Proposed regulations reflect today's science and align Canada with international standards
OTTAWA, June 30, 2017 /CNW/ - Canadians travelling by air should be confident that the flight crews are fit for duty and well-rested.
The Honourable Marc Garneau, Minister of Transport, today proposed changes to the Canadian Aviation Regulations to improve passenger and flight crew safety and align regulations with today's scientific data, international standards, and best practices.
The proposed changes will introduce:
- New rules to prohibit flight crew members from working within 12 hours of drinking alcohol. This would be an increase from the current limit of eight hours;
- New fit-for-duty rules that will prohibit any flight crew member from working while they are not fit for duty. This will include consumption of alcohol or drugs, mental and physical conditions, and fatigue;
- New rules on flight crew fatigue management that address flight time and hours of work limits;
- Flight duty period limits that take into account the time of day, increased rest periods, and new requirements for time free from duty; and
- A Fatigue Risk Management System (FRMS) to allow air operators to adapt policies, procedures and practices to manage fatigue risk in an operation. FRMS will allow operators, including those who provide cargo services, more flexibility as long as they can demonstrate an equivalent level of safety.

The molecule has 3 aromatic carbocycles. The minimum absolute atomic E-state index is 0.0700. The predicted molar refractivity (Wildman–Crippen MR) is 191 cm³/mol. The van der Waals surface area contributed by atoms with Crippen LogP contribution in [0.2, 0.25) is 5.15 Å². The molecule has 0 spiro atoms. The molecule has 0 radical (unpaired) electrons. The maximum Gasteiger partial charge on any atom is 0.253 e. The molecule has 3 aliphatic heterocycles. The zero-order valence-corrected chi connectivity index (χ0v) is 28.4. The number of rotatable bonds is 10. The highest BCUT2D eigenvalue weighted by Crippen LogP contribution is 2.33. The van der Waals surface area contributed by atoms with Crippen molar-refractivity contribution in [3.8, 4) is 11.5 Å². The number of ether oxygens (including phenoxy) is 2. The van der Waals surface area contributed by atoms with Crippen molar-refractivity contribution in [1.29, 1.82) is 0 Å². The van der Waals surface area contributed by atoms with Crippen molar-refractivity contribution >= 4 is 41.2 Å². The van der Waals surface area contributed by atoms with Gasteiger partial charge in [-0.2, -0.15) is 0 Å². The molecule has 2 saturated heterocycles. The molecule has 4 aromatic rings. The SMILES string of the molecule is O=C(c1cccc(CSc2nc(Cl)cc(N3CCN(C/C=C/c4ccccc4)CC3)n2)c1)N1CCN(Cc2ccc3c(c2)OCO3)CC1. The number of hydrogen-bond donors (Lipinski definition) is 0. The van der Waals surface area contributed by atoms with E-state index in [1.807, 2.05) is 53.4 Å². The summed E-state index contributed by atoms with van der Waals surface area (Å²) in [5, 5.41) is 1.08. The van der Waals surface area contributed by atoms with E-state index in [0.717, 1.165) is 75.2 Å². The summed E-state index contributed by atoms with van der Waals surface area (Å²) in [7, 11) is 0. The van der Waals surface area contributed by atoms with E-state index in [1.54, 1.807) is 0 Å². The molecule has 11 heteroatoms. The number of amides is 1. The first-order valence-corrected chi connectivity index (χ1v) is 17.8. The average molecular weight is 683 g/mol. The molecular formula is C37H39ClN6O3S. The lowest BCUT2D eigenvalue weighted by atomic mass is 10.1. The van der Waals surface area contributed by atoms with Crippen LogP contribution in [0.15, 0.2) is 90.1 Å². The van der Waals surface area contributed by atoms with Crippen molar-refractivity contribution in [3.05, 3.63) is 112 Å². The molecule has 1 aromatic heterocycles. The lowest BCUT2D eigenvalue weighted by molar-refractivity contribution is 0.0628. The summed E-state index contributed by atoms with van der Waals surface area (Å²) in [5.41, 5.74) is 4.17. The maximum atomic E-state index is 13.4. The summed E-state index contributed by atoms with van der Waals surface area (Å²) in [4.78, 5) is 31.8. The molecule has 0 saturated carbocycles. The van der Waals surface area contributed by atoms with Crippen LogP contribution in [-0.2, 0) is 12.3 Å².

The draft amendments will be published in the Canada Gazette, Part I, on July 1, 2017. Canadians and members of the industry are encouraged to provide feedback on the draft regulations until September 29, 2017.
"We cannot take chances when it comes to flight crew members whose judgment and performance could be impaired. The proposed rules will limit the amount of time a crew member can be on the job, and help operators manage fatigue risk in order to better protect Canadians. By aligning our regulations with the latest scientific findings and international standards, Canadian travellers can be confident that flight crews onboard their planes are fit for duty."
The Honourable Marc Garneau
Minister of Transport
- Transport Canada has identified human factors, including fatigue, as one of its top four safety risk priorities.
- Since 2009, the International Civil Aviation Organization has required member States to update fatigue regulations based on the latest science. Canada's proposed rules align with today's scientific data, international standards, and best practices.
- Airline operators will have one year to comply with the new requirements once they are published in Canada Gazette, Part II. The rest of the operators (air taxi and commuter operators) will have four years to comply.
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SOURCE Transport Canada
For further information: Delphine Denis, Press Secretary, Office of the Honourable Marc Garneau, Minister of Transport, Ottawa, 613-991-0700, email@example.com; Media Relations, Transport Canada, Ottawa, 613-993-0055, firstname.lastname@example.org